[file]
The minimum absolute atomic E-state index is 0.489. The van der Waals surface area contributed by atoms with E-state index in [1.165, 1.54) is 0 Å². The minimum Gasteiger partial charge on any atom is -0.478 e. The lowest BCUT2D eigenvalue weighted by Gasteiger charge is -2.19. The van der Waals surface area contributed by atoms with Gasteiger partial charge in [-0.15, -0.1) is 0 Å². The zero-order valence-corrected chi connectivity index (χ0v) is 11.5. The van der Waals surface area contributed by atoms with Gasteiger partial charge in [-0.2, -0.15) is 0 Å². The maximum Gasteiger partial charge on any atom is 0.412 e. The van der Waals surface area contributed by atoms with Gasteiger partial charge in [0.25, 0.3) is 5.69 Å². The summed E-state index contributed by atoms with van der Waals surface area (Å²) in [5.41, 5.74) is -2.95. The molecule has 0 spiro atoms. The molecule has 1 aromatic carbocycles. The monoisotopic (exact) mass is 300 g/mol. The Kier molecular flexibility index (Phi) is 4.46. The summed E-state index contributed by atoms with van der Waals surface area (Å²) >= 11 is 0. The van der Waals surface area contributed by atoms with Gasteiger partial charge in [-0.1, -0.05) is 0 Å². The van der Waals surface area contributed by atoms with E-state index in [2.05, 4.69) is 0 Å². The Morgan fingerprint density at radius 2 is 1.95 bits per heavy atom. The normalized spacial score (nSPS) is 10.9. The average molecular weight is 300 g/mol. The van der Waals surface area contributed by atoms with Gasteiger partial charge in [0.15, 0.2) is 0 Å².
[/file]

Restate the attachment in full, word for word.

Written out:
The minimum absolute atomic E-state index is 0.489. The van der Waals surface area contributed by atoms with E-state index in [1.165, 1.54) is 0 Å². The minimum Gasteiger partial charge on any atom is -0.478 e. The lowest BCUT2D eigenvalue weighted by Gasteiger charge is -2.19. The van der Waals surface area contributed by atoms with Gasteiger partial charge in [-0.15, -0.1) is 0 Å². The zero-order valence-corrected chi connectivity index (χ0v) is 11.5. The van der Waals surface area contributed by atoms with Gasteiger partial charge in [-0.2, -0.15) is 0 Å². The maximum Gasteiger partial charge on any atom is 0.412 e. The van der Waals surface area contributed by atoms with Gasteiger partial charge in [0.25, 0.3) is 5.69 Å². The summed E-state index contributed by atoms with van der Waals surface area (Å²) in [5.41, 5.74) is -2.95. The molecule has 0 spiro atoms. The molecule has 1 aromatic carbocycles. The monoisotopic (exact) mass is 300 g/mol. The Kier molecular flexibility index (Phi) is 4.46. The summed E-state index contributed by atoms with van der Waals surface area (Å²) >= 11 is 0. The van der Waals surface area contributed by atoms with Gasteiger partial charge in [-0.1, -0.05) is 0 Å². The van der Waals surface area contributed by atoms with E-state index in [2.05, 4.69) is 0 Å². The Morgan fingerprint density at radius 2 is 1.95 bits per heavy atom. The normalized spacial score (nSPS) is 10.9. The average molecular weight is 300 g/mol. The van der Waals surface area contributed by atoms with Gasteiger partial charge in [0.15, 0.2) is 0 Å².